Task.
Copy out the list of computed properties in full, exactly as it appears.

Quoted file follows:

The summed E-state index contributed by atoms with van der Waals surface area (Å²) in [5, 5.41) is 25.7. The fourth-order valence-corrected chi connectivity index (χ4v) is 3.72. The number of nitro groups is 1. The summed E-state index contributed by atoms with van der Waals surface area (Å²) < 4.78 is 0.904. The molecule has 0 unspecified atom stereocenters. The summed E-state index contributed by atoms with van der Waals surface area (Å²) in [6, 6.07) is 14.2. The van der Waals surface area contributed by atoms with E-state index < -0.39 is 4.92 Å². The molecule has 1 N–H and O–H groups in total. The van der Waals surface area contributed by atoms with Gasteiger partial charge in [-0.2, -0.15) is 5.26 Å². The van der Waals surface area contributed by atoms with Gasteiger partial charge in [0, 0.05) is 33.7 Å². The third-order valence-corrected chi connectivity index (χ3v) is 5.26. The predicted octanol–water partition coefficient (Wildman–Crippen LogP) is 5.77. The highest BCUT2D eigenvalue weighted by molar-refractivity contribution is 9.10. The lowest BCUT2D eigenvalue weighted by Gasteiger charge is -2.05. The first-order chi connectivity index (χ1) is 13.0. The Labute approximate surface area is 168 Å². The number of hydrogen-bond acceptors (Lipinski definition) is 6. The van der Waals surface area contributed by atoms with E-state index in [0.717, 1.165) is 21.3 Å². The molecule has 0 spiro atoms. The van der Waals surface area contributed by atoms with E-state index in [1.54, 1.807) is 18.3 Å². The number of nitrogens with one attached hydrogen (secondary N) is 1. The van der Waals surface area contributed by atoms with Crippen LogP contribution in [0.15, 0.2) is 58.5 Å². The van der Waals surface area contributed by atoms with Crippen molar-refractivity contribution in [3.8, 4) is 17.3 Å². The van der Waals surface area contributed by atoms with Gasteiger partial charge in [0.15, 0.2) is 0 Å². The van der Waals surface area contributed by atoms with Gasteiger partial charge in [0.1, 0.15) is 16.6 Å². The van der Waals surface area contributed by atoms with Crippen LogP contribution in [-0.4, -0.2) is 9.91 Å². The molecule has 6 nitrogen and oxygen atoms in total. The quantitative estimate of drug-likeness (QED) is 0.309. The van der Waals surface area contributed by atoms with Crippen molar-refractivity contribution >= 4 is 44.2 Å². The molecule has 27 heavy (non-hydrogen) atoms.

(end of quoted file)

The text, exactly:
The summed E-state index contributed by atoms with van der Waals surface area (Å²) in [5, 5.41) is 25.7. The fourth-order valence-corrected chi connectivity index (χ4v) is 3.72. The number of nitro groups is 1. The summed E-state index contributed by atoms with van der Waals surface area (Å²) < 4.78 is 0.904. The molecule has 0 unspecified atom stereocenters. The summed E-state index contributed by atoms with van der Waals surface area (Å²) in [6, 6.07) is 14.2. The van der Waals surface area contributed by atoms with E-state index < -0.39 is 4.92 Å². The molecule has 1 N–H and O–H groups in total. The van der Waals surface area contributed by atoms with Gasteiger partial charge in [-0.2, -0.15) is 5.26 Å². The van der Waals surface area contributed by atoms with Gasteiger partial charge in [0, 0.05) is 33.7 Å². The third-order valence-corrected chi connectivity index (χ3v) is 5.26. The predicted octanol–water partition coefficient (Wildman–Crippen LogP) is 5.77. The highest BCUT2D eigenvalue weighted by molar-refractivity contribution is 9.10. The lowest BCUT2D eigenvalue weighted by Gasteiger charge is -2.05. The first-order chi connectivity index (χ1) is 13.0. The Labute approximate surface area is 168 Å². The number of hydrogen-bond acceptors (Lipinski definition) is 6. The van der Waals surface area contributed by atoms with E-state index in [0.717, 1.165) is 21.3 Å². The molecule has 0 spiro atoms. The van der Waals surface area contributed by atoms with E-state index in [1.54, 1.807) is 18.3 Å². The number of nitrogens with one attached hydrogen (secondary N) is 1. The van der Waals surface area contributed by atoms with Crippen LogP contribution in [0.15, 0.2) is 58.5 Å². The van der Waals surface area contributed by atoms with Crippen molar-refractivity contribution in [3.8, 4) is 17.3 Å². The van der Waals surface area contributed by atoms with Gasteiger partial charge in [0.15, 0.2) is 0 Å². The van der Waals surface area contributed by atoms with Gasteiger partial charge in [0.1, 0.15) is 16.6 Å². The van der Waals surface area contributed by atoms with Crippen LogP contribution in [-0.4, -0.2) is 9.91 Å². The molecule has 6 nitrogen and oxygen atoms in total. The quantitative estimate of drug-likeness (QED) is 0.309. The van der Waals surface area contributed by atoms with Crippen molar-refractivity contribution >= 4 is 44.2 Å². The molecule has 27 heavy (non-hydrogen) atoms.